These Woods Were Full Of
Pineapples, Which In Places Barred Our Way.
Many of them were ripe,
and I found they possessed a fine flavour.
In the afternoon the ceremonies were continued, the "Buli" sending
for me to sit by him in the doorway of his hut to watch them. First
about forty women with "tapa" cloth wound around their bodies went
through various evolutions, swaying their arms about and chanting in
their usual discordant manner. They then unwound the "tapa" from their
bodies and threw it in a heap on the ground, following this by more
manoeuvres. About twenty men came into the square, some with their
faces blacked and their bodies stained red with some pigment, and
wearing only aprons of coconut strings, with bracelets of leaves on
their arms and carved pigs' tusks hanging from their necks. They went
through some splendid dancing, falling down on the ground and bouncing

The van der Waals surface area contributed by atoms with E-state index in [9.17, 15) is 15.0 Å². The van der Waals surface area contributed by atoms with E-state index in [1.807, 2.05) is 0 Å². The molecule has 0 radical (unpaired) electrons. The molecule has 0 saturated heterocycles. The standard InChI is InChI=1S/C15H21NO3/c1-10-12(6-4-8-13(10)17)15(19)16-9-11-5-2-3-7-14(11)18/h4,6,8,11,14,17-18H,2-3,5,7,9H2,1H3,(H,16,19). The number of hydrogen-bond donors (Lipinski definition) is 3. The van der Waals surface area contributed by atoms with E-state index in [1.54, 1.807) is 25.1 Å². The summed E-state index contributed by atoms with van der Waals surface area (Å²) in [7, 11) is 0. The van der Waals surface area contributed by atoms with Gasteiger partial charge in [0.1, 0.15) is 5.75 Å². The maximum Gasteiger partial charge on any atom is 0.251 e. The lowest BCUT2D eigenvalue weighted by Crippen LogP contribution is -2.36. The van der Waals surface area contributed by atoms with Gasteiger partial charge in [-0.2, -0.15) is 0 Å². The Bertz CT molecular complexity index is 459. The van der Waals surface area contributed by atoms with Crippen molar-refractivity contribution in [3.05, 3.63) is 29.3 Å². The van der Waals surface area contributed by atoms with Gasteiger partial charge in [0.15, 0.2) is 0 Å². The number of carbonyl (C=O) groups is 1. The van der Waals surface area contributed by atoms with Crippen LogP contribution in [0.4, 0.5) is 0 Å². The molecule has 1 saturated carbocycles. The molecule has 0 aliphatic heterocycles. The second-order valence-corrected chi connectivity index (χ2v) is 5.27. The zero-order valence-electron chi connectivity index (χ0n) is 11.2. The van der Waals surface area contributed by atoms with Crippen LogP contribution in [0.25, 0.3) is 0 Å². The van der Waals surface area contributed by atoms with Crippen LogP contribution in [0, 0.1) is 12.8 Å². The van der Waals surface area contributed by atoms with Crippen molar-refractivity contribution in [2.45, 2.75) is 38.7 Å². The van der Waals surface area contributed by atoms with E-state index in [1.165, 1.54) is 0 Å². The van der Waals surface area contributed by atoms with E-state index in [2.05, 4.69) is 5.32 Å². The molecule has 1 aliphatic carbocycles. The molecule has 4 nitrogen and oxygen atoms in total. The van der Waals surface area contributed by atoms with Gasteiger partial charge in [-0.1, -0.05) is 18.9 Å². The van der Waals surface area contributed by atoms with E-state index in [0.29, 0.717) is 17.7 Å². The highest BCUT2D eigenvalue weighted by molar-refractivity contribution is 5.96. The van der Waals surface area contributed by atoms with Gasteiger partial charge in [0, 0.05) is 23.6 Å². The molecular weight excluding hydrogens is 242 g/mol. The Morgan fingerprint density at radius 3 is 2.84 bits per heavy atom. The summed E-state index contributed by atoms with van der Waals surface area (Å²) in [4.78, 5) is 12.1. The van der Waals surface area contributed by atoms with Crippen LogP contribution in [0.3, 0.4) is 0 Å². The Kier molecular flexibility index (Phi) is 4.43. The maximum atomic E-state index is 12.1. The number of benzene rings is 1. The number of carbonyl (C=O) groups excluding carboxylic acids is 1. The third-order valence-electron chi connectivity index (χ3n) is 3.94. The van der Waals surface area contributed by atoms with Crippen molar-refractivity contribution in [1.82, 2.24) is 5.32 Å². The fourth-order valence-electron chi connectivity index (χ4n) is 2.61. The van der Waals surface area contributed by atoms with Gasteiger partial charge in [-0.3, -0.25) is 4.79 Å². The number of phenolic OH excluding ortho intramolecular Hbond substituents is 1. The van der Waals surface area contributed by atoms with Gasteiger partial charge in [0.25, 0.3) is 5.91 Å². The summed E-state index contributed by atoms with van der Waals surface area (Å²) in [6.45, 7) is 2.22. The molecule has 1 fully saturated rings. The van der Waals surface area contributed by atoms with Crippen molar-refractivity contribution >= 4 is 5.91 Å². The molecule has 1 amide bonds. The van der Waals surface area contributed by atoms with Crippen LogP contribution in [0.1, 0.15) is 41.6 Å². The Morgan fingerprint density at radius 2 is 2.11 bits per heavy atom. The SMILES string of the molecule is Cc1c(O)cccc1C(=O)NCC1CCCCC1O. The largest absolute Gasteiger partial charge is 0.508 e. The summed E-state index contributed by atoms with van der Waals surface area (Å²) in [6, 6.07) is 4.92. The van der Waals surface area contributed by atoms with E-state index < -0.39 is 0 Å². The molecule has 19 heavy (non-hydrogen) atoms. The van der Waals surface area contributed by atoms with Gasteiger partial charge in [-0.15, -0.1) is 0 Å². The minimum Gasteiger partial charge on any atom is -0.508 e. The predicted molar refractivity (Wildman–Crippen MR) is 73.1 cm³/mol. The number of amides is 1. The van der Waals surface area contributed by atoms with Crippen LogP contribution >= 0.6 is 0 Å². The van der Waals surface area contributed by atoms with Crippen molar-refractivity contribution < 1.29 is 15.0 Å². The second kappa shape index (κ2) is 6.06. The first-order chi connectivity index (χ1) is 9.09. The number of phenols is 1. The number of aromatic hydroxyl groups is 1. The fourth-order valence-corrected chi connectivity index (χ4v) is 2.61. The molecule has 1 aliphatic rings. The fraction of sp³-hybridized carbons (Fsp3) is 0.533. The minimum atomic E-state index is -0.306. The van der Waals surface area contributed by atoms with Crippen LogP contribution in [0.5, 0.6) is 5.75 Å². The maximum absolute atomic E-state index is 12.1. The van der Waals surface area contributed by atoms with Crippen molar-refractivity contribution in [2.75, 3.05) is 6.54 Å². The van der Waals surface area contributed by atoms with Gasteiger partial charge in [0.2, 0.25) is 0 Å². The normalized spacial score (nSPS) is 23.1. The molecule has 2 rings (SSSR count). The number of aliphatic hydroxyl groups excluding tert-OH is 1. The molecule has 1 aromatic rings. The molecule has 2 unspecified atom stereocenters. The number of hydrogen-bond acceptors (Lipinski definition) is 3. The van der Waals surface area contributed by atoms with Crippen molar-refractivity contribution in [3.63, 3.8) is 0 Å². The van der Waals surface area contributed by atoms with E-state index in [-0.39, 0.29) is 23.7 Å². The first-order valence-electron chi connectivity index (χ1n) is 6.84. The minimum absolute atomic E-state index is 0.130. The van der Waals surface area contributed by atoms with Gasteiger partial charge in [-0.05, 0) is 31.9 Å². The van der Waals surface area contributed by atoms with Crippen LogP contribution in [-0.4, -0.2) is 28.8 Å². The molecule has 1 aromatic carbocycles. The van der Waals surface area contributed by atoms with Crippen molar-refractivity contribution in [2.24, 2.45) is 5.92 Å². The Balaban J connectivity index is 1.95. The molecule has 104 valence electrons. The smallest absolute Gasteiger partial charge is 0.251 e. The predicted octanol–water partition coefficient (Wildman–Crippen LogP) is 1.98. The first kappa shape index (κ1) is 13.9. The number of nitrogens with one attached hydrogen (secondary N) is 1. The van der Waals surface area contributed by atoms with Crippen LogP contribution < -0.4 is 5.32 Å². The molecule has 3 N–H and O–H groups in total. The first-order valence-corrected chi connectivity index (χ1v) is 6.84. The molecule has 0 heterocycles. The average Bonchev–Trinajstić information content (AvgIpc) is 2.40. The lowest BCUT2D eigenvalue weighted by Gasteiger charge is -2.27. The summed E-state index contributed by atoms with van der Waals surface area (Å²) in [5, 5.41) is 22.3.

up again like india-rubber balls. They sang, or rather chanted, all the
time, and so did a kind of chorus of men who beat on wood and bamboo,
while the dancers danced round them in circles, and squares, and then
bent backward, nearly touching the ground with their heads. As they
danced they kept splendid time, with their arms, legs and heads.
Then amid shrill yells and cries from the crowd, another procession
approached from the far end of the village in single file. First came
several men with spears, which they shook on the ground every now and
then, shaking their bodies at the same time in a fierce manner.
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